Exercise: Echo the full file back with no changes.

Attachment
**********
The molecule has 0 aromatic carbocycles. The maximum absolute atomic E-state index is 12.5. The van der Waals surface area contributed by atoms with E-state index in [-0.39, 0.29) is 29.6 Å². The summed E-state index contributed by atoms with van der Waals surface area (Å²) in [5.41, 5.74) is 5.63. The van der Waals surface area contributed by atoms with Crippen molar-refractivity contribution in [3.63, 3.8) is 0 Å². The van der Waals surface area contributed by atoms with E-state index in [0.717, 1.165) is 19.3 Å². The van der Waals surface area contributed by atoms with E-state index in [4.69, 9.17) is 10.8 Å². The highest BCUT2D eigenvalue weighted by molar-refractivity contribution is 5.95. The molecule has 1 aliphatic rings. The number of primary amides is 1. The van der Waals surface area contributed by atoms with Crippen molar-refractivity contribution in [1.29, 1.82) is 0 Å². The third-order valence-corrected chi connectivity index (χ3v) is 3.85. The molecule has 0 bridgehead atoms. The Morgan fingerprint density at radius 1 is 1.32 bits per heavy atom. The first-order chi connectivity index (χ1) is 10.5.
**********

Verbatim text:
The molecule has 0 aromatic carbocycles. The maximum absolute atomic E-state index is 12.5. The van der Waals surface area contributed by atoms with E-state index in [-0.39, 0.29) is 29.6 Å². The summed E-state index contributed by atoms with van der Waals surface area (Å²) in [5.41, 5.74) is 5.63. The van der Waals surface area contributed by atoms with Crippen molar-refractivity contribution in [3.63, 3.8) is 0 Å². The van der Waals surface area contributed by atoms with E-state index in [0.717, 1.165) is 19.3 Å². The van der Waals surface area contributed by atoms with E-state index in [4.69, 9.17) is 10.8 Å². The highest BCUT2D eigenvalue weighted by molar-refractivity contribution is 5.95. The molecule has 1 aliphatic rings. The number of primary amides is 1. The van der Waals surface area contributed by atoms with Crippen molar-refractivity contribution in [1.29, 1.82) is 0 Å². The third-order valence-corrected chi connectivity index (χ3v) is 3.85. The molecule has 0 bridgehead atoms. The Morgan fingerprint density at radius 1 is 1.32 bits per heavy atom. The first-order chi connectivity index (χ1) is 10.5.